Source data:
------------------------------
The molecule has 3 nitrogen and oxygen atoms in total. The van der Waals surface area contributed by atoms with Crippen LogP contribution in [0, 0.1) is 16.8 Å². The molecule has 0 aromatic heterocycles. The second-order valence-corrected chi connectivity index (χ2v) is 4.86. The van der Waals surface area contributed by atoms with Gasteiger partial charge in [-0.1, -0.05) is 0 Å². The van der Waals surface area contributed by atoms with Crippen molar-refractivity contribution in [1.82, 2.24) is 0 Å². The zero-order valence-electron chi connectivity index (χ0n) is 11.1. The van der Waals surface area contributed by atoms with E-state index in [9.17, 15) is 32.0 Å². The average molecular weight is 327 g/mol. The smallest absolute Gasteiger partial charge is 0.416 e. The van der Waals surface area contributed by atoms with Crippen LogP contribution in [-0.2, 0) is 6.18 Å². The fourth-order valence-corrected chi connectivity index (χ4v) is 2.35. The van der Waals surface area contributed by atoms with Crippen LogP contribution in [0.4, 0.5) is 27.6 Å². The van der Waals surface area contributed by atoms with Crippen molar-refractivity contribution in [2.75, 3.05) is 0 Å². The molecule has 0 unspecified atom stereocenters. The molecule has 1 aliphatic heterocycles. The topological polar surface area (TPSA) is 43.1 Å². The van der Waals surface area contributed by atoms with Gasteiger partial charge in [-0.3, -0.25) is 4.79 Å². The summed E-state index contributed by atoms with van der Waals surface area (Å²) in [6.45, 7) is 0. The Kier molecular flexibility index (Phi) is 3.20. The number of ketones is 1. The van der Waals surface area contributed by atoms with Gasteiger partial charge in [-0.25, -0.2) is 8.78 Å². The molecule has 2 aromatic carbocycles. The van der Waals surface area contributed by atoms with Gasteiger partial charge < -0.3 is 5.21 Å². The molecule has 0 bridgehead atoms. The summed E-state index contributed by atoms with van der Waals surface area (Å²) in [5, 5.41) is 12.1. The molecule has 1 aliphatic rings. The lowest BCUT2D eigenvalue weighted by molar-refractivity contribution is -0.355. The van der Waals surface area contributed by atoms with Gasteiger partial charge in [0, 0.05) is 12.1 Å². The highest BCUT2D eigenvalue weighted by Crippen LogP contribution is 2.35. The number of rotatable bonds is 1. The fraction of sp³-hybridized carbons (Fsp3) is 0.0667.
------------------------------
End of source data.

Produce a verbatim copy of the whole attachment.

The molecule has 3 nitrogen and oxygen atoms in total. The van der Waals surface area contributed by atoms with Crippen LogP contribution in [0, 0.1) is 16.8 Å². The molecule has 0 aromatic heterocycles. The second-order valence-corrected chi connectivity index (χ2v) is 4.86. The van der Waals surface area contributed by atoms with Gasteiger partial charge in [-0.1, -0.05) is 0 Å². The van der Waals surface area contributed by atoms with Crippen molar-refractivity contribution in [1.82, 2.24) is 0 Å². The zero-order valence-electron chi connectivity index (χ0n) is 11.1. The van der Waals surface area contributed by atoms with E-state index in [9.17, 15) is 32.0 Å². The average molecular weight is 327 g/mol. The smallest absolute Gasteiger partial charge is 0.416 e. The van der Waals surface area contributed by atoms with Crippen LogP contribution in [-0.2, 0) is 6.18 Å². The fourth-order valence-corrected chi connectivity index (χ4v) is 2.35. The van der Waals surface area contributed by atoms with Crippen LogP contribution in [0.4, 0.5) is 27.6 Å². The van der Waals surface area contributed by atoms with Crippen molar-refractivity contribution in [2.75, 3.05) is 0 Å². The molecule has 0 unspecified atom stereocenters. The molecule has 1 aliphatic heterocycles. The topological polar surface area (TPSA) is 43.1 Å². The van der Waals surface area contributed by atoms with Gasteiger partial charge in [-0.3, -0.25) is 4.79 Å². The summed E-state index contributed by atoms with van der Waals surface area (Å²) in [6.45, 7) is 0. The Kier molecular flexibility index (Phi) is 3.20. The number of ketones is 1. The van der Waals surface area contributed by atoms with Gasteiger partial charge in [-0.25, -0.2) is 8.78 Å². The molecule has 2 aromatic carbocycles. The van der Waals surface area contributed by atoms with Gasteiger partial charge < -0.3 is 5.21 Å². The molecule has 0 bridgehead atoms. The summed E-state index contributed by atoms with van der Waals surface area (Å²) in [5, 5.41) is 12.1. The molecule has 1 aliphatic rings. The lowest BCUT2D eigenvalue weighted by molar-refractivity contribution is -0.355. The van der Waals surface area contributed by atoms with Gasteiger partial charge in [0, 0.05) is 12.1 Å². The highest BCUT2D eigenvalue weighted by Crippen LogP contribution is 2.35. The number of rotatable bonds is 1. The fraction of sp³-hybridized carbons (Fsp3) is 0.0667.